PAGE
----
- When the op uses the allocator to allocate memory, the allocator will query the counter to verify whether the op has a free buffer to use. If so, the allocator will allocate a buffer for the op to make execution continue. Once the computation is completed, the buffer will be released. If both buffers of this op are already occupied, the allocator will put step 2 (do compute) and step 3 (release) into a waiting list.
- When the op releases its memory to the allocator, the allocator will update the counter of the free buffer corresponding to the op and checks whether an op is requesting this buffer in the waiting list. If there is, the allocator will pop the op that is ready to run from the waiting list, and conduct step 2 and step 3.
The double buffering pipeline can be supported using this customized memory allocator. However, this approach is not practical in software engineering, because part of the responsibility of the scheduler is shifted to the customized allocator, and the scheduler module needs to be exposed to the customized allocator.
How to Resolve Resource Dependency Elegantly
The root of the problem revealed by the above thought experiment lies in that the existing frameworks don’t take into account the implicit dependency caused by shared resources, nor do they express this dependency explicitly. Instead, the success of the execution depends entirely on luck, that is, the dynamic state of the “runtime”.
In engineering implementation, the schedulers in the existing frameworks will launch the op once they find that the input data of the op is ready to run, and will allocate memory for the output data of the op after the op is executed. The logic of allocating memory and the logic of op computation are not separated.
The outstanding feature of OneFlow is that its compiler will determine the optimal memory quota of each op, and the memory quota of each op is fixed at runtime. When analyzing whether an op can be “launched”, the scheduler will not only check whether the op’s input data is available but also verify whether the op has a free memory quota.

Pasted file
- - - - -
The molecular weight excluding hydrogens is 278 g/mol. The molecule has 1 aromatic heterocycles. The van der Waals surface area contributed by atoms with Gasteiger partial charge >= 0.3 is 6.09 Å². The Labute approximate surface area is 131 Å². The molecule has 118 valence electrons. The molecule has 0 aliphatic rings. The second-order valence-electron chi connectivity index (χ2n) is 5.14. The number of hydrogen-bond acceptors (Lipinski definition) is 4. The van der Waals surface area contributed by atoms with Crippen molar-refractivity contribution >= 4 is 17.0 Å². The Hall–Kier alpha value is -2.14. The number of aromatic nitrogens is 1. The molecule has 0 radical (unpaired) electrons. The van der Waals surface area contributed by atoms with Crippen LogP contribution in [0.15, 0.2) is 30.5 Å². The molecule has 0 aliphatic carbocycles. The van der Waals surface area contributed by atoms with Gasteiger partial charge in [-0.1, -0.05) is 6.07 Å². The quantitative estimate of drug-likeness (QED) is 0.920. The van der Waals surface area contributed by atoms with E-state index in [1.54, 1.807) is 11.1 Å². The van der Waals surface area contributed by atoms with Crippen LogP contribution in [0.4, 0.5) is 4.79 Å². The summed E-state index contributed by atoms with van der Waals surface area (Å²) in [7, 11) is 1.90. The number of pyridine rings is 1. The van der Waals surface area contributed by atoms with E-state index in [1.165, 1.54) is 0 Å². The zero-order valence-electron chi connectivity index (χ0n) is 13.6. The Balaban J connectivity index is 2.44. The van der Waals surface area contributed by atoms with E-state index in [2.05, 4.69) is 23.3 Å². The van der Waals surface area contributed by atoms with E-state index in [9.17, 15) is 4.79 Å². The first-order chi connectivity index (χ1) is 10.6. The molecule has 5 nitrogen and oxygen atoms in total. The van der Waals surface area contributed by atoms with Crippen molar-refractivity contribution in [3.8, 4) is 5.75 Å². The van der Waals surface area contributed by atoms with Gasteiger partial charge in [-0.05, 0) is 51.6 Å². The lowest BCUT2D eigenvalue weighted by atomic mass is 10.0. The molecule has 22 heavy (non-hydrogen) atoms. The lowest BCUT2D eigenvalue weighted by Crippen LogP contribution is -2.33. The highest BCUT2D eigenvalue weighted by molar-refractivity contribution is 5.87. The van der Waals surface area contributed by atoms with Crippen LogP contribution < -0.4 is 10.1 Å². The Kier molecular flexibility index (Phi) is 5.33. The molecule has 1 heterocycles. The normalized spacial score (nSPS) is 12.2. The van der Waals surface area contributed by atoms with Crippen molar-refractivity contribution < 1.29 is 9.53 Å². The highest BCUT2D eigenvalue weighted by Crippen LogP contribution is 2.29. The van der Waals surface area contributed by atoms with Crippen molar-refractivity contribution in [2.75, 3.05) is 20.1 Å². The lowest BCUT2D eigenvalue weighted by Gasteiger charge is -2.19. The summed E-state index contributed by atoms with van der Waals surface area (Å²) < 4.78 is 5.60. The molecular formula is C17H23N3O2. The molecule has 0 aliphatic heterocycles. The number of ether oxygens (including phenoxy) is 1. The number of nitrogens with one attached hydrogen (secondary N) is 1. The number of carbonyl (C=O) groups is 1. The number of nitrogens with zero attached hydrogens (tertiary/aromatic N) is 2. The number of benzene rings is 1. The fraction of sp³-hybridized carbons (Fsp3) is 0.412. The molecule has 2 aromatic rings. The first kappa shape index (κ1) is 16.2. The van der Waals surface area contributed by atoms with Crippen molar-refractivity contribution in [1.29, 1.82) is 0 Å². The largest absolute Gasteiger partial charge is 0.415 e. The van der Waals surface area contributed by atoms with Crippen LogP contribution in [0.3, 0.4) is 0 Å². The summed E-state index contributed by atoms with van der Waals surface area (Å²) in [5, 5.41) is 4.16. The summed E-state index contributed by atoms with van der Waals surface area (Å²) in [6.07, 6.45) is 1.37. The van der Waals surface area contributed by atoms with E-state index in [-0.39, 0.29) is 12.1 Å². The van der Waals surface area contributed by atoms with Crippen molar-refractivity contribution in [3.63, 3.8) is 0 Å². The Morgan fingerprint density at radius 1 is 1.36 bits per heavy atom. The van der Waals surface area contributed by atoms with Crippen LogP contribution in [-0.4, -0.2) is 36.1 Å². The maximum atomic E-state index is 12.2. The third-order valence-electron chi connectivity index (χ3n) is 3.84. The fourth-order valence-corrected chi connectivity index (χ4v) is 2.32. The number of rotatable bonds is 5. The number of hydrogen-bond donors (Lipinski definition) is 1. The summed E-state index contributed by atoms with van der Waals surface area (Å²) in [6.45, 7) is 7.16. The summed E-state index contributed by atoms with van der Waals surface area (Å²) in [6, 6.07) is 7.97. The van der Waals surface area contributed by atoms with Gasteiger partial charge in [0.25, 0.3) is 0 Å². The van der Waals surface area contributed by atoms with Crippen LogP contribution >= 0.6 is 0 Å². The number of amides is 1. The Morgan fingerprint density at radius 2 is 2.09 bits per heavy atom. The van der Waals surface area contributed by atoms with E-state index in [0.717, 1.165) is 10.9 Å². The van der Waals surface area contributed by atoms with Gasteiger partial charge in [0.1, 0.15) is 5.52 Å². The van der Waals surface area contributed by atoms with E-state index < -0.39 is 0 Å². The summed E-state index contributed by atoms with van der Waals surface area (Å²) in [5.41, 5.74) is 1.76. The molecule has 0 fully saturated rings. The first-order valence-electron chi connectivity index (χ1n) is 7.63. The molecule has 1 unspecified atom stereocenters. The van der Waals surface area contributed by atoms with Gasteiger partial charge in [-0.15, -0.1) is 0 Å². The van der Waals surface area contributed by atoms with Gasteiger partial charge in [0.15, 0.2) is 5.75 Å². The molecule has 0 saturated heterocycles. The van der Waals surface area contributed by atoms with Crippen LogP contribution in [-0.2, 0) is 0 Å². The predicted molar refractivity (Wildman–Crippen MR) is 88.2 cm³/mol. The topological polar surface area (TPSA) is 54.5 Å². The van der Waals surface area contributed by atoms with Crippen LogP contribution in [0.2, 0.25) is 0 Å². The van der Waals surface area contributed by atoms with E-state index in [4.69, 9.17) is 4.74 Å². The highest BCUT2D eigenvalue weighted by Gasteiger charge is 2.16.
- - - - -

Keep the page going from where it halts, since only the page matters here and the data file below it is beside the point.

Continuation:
Facts have proved that such a small change greatly simplifies the complexity of the system and solves the tricky problems mentioned above. For more details, please refer to OneFlow’s actor mechanism.
Figure 4. The finite state machine of an op, where the trigger action can execute only if the register out and in are both available.
Up to now, few people who are developing deep learning frameworks are aware of this problem. In almost all the frameworks, the logic of allocating memory and the logic of op computation are not separated.
But there are exceptions. Recently, Huawei’s MindSpore transformed its underlying graph executor from the old design into the same actor mechanism as OneFlow.
In MindSpore’s new design, although the condition for judging whether an op can be executed only depends on whether its input data is available, there is an improvement over TensorFlow and other frameworks. It has decoupled the logic of allocating memory from the logic of the op computation by designing an actor that is responsible for allocating memory. The actor will send a message to the op that needs memory after the allocation so that the op can be executed unimpededly.
This design may be better than the customized allocator discussed above, but it is still not as simple as the mechanism of OneFlow.
Google is also developing a new generation of runtime system TensorFlow Runtime to completely replace the bloated runtime system of TensorFlow in the future. In the design of the new version, they have a clear understanding of the issues discussed in this article. Here are some descriptions in their design documents:
Existing TF kernels encapsulate shape computation and memory allocation within the kernel implementation, making some graph compiler optimizations challenging or infeasible, such as reusing buffers across kernels. In TFRT kernels, shape computation and memory allocation will be hoisted out of the opaque C++ kernel implementations.
A core design principle of TFRT is that kernel executions are never allowed to block, as this allows us to have fine-grained control over the number of compute threads and the thread switching behavior, which is important for achieving high CPU utilization.
Interested readers can study the implementation of the new version of TensorFlow Runtime, where they set “elegance” as one of the design goals. Instead, the problems discussed in this article have been solved in OneFlow’s framework at the beginning of design, and the solution is probably the simplest one so far.